In order to pass the second time, she had to figure out how to stay engaged in topics she wasn’t interested in. She started by retaking them in different semesters, then she went to her professors. “My new professors were able to work with me to find the best way for me to understand the material,” said Lowe. “I learned how to manipulate the material in a way that my visual-learning mind could really grasp the concepts. By the end of my second go around, I was tutoring my classmates and ended up with an A-plus in both.”
Conversation heart: A-pluses 4 U
Katie Schumacher, a junior at Christopher Newport University, earned a D in physical chemistry. With only one section taught by one professor, she had to make the most of it if she wanted to stay on track for graduation.
“I went to office hours [and] tried to make it to a weekly homework session,” said Schumacher. “It didn’t keep me interested really, but it helped me keep my head above water.” With a class that was so infamous that it warranted a bumper sticker that read, “Honk if you passed P Chem,” Schumacher’s strategy seemed to be a good one.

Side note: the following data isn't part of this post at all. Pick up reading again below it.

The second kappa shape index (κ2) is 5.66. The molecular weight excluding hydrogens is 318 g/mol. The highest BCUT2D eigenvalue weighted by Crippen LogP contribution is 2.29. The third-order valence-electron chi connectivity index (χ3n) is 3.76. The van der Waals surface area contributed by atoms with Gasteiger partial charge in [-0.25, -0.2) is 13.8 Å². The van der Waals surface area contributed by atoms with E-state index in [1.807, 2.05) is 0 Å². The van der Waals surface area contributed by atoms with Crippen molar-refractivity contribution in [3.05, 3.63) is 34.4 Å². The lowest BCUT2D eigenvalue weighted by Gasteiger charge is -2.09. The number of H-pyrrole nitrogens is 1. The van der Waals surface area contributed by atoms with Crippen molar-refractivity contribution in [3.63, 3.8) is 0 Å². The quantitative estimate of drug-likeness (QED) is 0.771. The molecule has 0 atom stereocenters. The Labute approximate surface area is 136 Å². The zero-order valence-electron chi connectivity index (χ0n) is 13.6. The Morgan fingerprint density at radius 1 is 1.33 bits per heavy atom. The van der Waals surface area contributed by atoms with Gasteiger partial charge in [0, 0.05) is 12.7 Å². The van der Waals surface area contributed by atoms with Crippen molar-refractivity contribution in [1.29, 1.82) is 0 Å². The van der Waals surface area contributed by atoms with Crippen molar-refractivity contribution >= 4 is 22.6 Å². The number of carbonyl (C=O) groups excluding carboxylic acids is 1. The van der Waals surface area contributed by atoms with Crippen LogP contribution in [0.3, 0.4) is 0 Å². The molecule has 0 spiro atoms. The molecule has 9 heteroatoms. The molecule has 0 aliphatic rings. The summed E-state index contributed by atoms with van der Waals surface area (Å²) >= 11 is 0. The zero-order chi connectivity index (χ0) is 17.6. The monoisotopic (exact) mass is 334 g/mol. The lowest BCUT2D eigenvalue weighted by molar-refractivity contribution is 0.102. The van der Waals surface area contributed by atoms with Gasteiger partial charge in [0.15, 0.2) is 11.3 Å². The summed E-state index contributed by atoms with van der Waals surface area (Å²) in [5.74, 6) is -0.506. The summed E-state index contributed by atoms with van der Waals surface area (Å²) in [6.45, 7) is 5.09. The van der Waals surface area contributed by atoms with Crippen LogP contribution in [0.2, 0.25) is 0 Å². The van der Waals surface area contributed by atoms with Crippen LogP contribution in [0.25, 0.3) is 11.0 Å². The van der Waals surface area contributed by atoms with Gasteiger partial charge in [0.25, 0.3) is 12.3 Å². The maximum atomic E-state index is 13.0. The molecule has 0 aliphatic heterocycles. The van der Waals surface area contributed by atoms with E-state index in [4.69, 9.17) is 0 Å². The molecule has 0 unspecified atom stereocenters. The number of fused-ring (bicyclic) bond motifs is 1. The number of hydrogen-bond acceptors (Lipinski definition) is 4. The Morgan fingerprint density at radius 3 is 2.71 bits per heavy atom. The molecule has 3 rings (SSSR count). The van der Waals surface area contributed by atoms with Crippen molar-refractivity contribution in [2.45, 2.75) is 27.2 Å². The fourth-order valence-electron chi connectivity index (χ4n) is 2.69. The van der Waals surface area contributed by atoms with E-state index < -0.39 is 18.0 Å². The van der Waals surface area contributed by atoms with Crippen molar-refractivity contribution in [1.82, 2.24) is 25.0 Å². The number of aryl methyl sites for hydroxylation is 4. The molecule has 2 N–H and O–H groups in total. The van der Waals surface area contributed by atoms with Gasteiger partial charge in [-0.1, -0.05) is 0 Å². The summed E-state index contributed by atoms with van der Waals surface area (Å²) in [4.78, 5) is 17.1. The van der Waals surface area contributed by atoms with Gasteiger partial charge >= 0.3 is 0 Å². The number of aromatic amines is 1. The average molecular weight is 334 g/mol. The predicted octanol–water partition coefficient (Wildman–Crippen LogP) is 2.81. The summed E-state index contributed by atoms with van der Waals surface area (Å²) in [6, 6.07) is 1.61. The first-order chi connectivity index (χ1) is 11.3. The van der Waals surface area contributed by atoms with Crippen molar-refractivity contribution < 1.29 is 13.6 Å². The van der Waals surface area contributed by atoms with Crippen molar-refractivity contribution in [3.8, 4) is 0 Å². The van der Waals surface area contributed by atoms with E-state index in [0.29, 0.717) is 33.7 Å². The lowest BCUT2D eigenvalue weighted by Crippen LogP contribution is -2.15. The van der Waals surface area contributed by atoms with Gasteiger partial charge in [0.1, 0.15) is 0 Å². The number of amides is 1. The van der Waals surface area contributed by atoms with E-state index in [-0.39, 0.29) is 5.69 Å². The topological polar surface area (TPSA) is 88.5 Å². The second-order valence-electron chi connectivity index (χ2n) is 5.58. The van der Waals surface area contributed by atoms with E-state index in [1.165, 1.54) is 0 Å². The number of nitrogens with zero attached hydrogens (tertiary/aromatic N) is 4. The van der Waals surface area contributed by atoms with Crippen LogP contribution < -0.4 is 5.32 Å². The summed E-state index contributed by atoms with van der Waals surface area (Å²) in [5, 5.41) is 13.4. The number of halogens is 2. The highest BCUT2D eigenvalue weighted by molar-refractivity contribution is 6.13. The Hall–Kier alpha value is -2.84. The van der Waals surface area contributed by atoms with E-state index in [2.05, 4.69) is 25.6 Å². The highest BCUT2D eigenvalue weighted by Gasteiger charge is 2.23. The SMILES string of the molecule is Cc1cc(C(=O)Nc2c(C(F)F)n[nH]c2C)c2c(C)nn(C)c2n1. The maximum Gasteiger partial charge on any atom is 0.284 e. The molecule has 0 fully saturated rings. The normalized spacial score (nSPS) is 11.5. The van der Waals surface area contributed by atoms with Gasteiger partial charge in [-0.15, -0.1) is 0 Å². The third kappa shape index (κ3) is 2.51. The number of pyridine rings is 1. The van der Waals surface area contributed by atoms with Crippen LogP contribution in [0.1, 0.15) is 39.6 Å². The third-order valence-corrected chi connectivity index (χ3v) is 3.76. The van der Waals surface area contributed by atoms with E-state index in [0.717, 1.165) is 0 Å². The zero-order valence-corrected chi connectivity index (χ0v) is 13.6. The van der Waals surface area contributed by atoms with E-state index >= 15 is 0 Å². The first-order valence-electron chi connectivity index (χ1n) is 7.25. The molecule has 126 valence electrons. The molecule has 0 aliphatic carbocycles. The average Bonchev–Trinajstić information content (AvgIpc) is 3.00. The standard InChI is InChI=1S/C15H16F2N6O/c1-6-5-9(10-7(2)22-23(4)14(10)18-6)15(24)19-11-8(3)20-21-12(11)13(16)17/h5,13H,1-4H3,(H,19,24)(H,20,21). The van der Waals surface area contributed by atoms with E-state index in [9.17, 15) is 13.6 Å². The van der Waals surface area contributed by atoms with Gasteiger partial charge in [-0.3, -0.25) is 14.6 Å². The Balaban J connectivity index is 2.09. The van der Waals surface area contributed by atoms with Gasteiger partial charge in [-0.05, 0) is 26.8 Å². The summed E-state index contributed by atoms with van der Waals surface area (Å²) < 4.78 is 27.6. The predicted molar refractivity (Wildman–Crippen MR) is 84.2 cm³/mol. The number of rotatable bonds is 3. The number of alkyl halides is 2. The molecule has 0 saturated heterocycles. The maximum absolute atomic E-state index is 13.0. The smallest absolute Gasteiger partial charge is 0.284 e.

Conversation heart: Pass & Party
Esther Fleischmann, a senior lecturer in the Biological Sciences Department at the University of Maryland Baltimore County, knows from teaching countless introduction courses that it is hard to keep students’ interest. “The classes are large, and for some students the material is already familiar. The course is often a survey, not going into much depth, and that too may make it seem less interesting than the topic really is,” she explains.
From a professor’s prospective, what should you do? Fleischmann says:
- “Always go into the class with a positive attitude.”
- “Forum study groups to talk about the material.”
- Read “in depth about some of the material covered [to] make the subject come to life.”
- “Engage the teacher,” because “teachers often enjoy talking about the course with students.”
If all of these strategies fail, Fleischmann suggests, “sometimes it is necessary to just do the work and put in the best possible effort, knowing that at least some of the information will be pertinent at a later time.”
Conversation heart: 4-Prong Approach